Russia-bound Iceland will aim to qualify for 2022 World Cup in Qatar: Bergsson
08 Nov 2017 - 11:22
By Armstrong Vas | The Peninsula
Iceland which capped its incredible 2018 World Cup qualifying campaign by securing a berth in Russia aim to maintain the same level of consistency and make it to the finals in Qatar.
“Iceland can hopefully participate and qualify for the 2022 World Cup in Qatar,” said Gudni Bergsson, President of the Football Association of Iceland.
Commenting on the infrastructure improvements of Qatar and preparations for the 2022 FIFA World Cup Qatar, the President of the Football Association of Iceland said: “We had a very interesting and good presentation in the Supreme Committee for Delivery & Legacy Pavilion where I got a very good insight into the thinking and philosophy behind Qatar’s bid and behind the preparations for the 2022 FIFA World Cup Qatar.
“It’s interesting to witness how Qatar is trying to make sure that this significant tournament will benefit the country and the region, not just during the World Cup but after the World Cup as well. It was positive experience and a very informative presentation so I now know a lot about the 2022 World Cup.”
The Football Association of Iceland President is in Doha as Iceland and Qatar national teams are set to play a friendly match on November 14 at 7:30pm in Al Duhail Stadium.
Bergsson met the President of the Qatar Football Association (QFA), Sheikh Hamad bin Khalifa bin Ahmed Al Thani yesterday at the QFA’s headquarters in Al Bidda Tower.
QFA Vice President Saoud Al Mohannadi, QFA General Secretary Mansoor Al Ansari, Executive Director of the QFA President office Ali Dawood, QFA Executive Director of Strategy and Institutional Development Mushtaq Al Waeli, QFA Director of Operations of National Teams Department Ahmed Abbassi, Iceland FA Board Members Rikhardur Dadason and Magnus Gylfasson attended the meeting.
During the meeting they discussed the bilateral relations concerning football in the two countries. They also discussed matters of mutual interest and the importance of developing them in the coming period in Qatar and Iceland and ways to enhance the cooperation between the two associations.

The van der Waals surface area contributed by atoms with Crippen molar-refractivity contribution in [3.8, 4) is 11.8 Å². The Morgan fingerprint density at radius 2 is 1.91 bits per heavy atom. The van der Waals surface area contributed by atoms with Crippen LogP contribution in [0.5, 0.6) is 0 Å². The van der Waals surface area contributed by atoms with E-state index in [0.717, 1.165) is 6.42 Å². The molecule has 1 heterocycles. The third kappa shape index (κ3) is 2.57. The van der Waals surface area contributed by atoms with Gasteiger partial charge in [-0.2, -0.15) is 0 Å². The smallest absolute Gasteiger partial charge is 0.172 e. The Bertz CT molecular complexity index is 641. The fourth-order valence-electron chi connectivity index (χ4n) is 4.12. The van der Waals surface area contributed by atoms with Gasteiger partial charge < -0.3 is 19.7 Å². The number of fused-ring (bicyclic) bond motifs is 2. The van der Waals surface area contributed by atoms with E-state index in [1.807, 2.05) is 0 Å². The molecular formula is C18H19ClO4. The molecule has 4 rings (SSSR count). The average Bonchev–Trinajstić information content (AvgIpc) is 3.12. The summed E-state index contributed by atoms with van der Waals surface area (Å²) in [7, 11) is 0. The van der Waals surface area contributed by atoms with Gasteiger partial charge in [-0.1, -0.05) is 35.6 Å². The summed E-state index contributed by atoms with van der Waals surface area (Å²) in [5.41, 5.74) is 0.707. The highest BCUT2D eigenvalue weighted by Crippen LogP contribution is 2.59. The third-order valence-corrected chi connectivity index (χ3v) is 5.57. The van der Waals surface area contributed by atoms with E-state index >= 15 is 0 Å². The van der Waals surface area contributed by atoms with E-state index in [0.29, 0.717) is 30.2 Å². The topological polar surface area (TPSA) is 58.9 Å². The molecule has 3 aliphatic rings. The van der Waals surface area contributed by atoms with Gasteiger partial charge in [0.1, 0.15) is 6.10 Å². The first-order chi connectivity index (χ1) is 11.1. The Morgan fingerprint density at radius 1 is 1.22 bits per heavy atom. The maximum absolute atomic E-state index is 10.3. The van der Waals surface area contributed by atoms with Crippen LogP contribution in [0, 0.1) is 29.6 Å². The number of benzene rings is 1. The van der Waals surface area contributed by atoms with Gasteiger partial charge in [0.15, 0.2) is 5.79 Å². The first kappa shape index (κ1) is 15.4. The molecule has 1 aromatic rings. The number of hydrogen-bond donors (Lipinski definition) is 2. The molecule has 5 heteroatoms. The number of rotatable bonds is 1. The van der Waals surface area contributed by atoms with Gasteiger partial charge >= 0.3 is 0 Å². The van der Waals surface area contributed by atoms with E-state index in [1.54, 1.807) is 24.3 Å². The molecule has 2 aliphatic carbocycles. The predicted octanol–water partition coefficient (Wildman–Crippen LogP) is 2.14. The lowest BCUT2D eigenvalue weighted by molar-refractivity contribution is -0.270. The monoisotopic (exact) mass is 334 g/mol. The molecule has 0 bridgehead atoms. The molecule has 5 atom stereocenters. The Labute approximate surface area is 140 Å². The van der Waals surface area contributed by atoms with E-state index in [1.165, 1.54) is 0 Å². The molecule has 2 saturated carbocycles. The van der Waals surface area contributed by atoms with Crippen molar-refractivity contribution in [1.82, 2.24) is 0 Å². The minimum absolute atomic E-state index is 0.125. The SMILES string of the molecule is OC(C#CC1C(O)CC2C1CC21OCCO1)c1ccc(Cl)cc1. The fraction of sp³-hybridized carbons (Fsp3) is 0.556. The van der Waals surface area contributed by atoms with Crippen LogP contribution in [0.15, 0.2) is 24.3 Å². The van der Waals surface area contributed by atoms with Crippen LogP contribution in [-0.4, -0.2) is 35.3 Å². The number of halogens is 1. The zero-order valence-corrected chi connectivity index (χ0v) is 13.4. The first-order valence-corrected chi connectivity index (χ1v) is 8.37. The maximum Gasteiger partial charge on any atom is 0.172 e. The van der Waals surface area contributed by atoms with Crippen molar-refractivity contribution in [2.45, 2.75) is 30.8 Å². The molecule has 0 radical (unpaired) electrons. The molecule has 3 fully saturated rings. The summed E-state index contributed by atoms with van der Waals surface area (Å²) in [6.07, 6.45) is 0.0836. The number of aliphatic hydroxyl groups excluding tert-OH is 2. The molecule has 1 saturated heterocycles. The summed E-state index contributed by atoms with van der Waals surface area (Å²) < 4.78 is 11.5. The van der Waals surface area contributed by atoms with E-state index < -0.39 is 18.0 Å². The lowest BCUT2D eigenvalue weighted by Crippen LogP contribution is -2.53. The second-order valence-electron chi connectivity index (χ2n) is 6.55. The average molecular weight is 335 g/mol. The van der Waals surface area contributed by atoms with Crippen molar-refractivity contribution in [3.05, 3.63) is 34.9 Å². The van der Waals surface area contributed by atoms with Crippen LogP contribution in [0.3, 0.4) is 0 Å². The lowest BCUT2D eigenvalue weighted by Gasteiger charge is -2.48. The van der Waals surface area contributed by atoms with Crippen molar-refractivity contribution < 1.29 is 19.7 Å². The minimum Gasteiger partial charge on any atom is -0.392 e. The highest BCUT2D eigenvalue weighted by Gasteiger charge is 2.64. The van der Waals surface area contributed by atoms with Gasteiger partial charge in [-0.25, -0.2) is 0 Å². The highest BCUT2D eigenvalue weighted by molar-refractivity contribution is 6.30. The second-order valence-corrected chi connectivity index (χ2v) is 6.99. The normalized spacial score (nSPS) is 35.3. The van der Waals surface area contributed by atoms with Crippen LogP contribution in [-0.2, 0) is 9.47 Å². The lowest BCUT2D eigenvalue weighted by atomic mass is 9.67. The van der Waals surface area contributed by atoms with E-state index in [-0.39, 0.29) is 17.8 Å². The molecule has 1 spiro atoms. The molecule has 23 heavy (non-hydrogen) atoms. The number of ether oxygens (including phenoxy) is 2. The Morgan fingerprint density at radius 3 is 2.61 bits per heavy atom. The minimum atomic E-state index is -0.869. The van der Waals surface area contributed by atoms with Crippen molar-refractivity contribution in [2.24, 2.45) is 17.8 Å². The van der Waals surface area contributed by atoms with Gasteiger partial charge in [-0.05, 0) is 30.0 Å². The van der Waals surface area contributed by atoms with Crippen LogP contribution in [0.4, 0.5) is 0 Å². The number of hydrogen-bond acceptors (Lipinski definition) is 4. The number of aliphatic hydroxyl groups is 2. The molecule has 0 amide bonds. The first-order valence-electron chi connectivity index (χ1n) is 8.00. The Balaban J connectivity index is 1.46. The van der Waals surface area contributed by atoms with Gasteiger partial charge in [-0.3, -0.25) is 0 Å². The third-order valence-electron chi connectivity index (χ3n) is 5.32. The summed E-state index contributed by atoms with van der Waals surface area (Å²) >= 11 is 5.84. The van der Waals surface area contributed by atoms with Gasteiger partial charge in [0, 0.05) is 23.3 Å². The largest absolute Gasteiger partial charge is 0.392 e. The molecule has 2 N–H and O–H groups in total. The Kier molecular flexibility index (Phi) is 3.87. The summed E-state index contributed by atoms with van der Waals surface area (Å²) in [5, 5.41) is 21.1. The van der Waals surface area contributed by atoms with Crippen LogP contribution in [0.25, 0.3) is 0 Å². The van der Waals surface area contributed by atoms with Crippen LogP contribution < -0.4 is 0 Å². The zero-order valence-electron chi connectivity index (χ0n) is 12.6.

At the end of the meeting, both Presidents stressed on the importance of building on the relationship between the two associations and developing them further in the future. Iceland FA President also praised the role played by the QFA President which directly impacts football in a positive way.
Iceland became the smallest nation ever to qualify for the World Cup by securing an automatic berth by defeating Kosovo 2-0 in Reykjavik to win Group I and kick-start celebrations in the island nation of about 330,000 people.
When asked about how a small nation such as Iceland qualified for the upcoming World Cup, shown a tremendous performance during the Euro 2016, and managed to show the world that Iceland has a great football team, he said: “It all started with our development of players at the grassroots level. We have got a lot of clubs in Iceland, a good participation, and a healthy number of registered players.”
Youth development is the key he said.
“They start at an early age of six years old where they get good coaching, education and good facilities. We try to work with the limited number of players that we have given the small population and then those players and kids have got the ambition to want to better themselves and play professionally abroad in Europe. We have 70 players playing in Europe professionally, so all that gives us the possibility of having a good national team.”
When asked about the possibility of exchanging experience between the Iceland FA and QFA, and the possibility of signing an MoU in the future he said: “I think within the football world, and seeing that Iceland and Qatar both have a small population, we should be exchanging our knowledge and experiences and try to help each other to strengthen the game of football.”
“We are happy to share our experience and knowledge with Qatar. From what I see and what I hear, Qatar is working really well with their limited pool of players, they have got a good academy (Aspire Academy), the league is strong and the national team is developing, which means we can certainly learn from each other. We will discuss it further in the future and I can see certain key areas we can cooperate in and exchanges going ahead between the two associations.”